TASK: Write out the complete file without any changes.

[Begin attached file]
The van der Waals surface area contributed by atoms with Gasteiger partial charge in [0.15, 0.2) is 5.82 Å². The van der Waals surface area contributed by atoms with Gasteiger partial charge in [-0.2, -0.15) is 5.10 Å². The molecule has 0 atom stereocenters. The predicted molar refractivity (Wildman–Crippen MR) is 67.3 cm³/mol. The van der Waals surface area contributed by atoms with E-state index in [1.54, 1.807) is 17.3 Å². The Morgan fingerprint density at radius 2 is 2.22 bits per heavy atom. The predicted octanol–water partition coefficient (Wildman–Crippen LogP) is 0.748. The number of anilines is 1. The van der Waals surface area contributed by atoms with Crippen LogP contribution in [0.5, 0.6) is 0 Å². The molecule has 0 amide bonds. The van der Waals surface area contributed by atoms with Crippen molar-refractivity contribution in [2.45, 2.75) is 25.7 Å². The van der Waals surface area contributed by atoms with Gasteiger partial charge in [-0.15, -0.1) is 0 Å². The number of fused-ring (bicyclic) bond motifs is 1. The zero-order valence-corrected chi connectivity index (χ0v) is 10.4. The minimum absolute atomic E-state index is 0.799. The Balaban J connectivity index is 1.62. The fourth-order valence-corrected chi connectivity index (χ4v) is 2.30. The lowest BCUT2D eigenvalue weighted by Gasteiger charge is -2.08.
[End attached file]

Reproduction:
The van der Waals surface area contributed by atoms with Gasteiger partial charge in [0.15, 0.2) is 5.82 Å². The van der Waals surface area contributed by atoms with Gasteiger partial charge in [-0.2, -0.15) is 5.10 Å². The molecule has 0 atom stereocenters. The predicted molar refractivity (Wildman–Crippen MR) is 67.3 cm³/mol. The van der Waals surface area contributed by atoms with E-state index in [1.54, 1.807) is 17.3 Å². The Morgan fingerprint density at radius 2 is 2.22 bits per heavy atom. The predicted octanol–water partition coefficient (Wildman–Crippen LogP) is 0.748. The number of anilines is 1. The van der Waals surface area contributed by atoms with Crippen LogP contribution in [0.5, 0.6) is 0 Å². The molecule has 0 amide bonds. The van der Waals surface area contributed by atoms with Crippen molar-refractivity contribution in [2.45, 2.75) is 25.7 Å². The van der Waals surface area contributed by atoms with Gasteiger partial charge in [-0.15, -0.1) is 0 Å². The number of fused-ring (bicyclic) bond motifs is 1. The zero-order valence-corrected chi connectivity index (χ0v) is 10.4. The minimum absolute atomic E-state index is 0.799. The Balaban J connectivity index is 1.62. The fourth-order valence-corrected chi connectivity index (χ4v) is 2.30. The lowest BCUT2D eigenvalue weighted by Gasteiger charge is -2.08.